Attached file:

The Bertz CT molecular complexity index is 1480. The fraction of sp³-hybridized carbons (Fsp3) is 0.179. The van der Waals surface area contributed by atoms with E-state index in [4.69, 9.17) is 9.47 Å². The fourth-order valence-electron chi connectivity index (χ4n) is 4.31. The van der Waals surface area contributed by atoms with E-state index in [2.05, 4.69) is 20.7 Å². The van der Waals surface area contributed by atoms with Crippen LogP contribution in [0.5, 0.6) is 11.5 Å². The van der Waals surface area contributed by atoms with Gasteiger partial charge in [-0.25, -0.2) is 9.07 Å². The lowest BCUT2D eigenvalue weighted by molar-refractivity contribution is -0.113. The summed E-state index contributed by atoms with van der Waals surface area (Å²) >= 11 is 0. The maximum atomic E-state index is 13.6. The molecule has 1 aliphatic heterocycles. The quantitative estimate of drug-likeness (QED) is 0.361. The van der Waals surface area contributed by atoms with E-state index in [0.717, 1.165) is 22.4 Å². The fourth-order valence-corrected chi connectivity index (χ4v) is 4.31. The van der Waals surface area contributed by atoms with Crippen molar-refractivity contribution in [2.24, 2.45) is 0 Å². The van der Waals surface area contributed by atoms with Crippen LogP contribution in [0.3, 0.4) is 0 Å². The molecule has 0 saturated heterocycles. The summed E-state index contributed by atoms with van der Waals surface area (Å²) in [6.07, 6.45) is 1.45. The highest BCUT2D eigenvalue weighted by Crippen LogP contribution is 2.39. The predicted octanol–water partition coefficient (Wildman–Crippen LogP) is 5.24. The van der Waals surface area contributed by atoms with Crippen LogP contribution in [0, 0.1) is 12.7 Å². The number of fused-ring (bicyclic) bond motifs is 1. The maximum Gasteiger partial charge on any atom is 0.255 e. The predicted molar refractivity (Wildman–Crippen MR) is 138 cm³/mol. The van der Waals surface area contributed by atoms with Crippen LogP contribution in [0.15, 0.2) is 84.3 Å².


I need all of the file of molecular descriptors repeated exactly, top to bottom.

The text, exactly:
The Bertz CT molecular complexity index is 1480. The fraction of sp³-hybridized carbons (Fsp3) is 0.179. The van der Waals surface area contributed by atoms with E-state index in [4.69, 9.17) is 9.47 Å². The fourth-order valence-electron chi connectivity index (χ4n) is 4.31. The van der Waals surface area contributed by atoms with E-state index in [2.05, 4.69) is 20.7 Å². The van der Waals surface area contributed by atoms with Crippen LogP contribution in [0.5, 0.6) is 11.5 Å². The van der Waals surface area contributed by atoms with Gasteiger partial charge in [-0.25, -0.2) is 9.07 Å². The lowest BCUT2D eigenvalue weighted by molar-refractivity contribution is -0.113. The summed E-state index contributed by atoms with van der Waals surface area (Å²) >= 11 is 0. The maximum atomic E-state index is 13.6. The molecule has 1 aliphatic heterocycles. The quantitative estimate of drug-likeness (QED) is 0.361. The van der Waals surface area contributed by atoms with E-state index in [0.717, 1.165) is 22.4 Å². The fourth-order valence-corrected chi connectivity index (χ4v) is 4.31. The van der Waals surface area contributed by atoms with Crippen molar-refractivity contribution in [2.24, 2.45) is 0 Å². The van der Waals surface area contributed by atoms with Crippen LogP contribution in [0.3, 0.4) is 0 Å². The molecule has 0 saturated heterocycles. The summed E-state index contributed by atoms with van der Waals surface area (Å²) in [6.07, 6.45) is 1.45. The highest BCUT2D eigenvalue weighted by Crippen LogP contribution is 2.39. The predicted octanol–water partition coefficient (Wildman–Crippen LogP) is 5.24. The van der Waals surface area contributed by atoms with Crippen LogP contribution in [0, 0.1) is 12.7 Å². The number of fused-ring (bicyclic) bond motifs is 1. The maximum Gasteiger partial charge on any atom is 0.255 e. The predicted molar refractivity (Wildman–Crippen MR) is 138 cm³/mol. The van der Waals surface area contributed by atoms with Crippen LogP contribution in [0.15, 0.2) is 84.3 Å².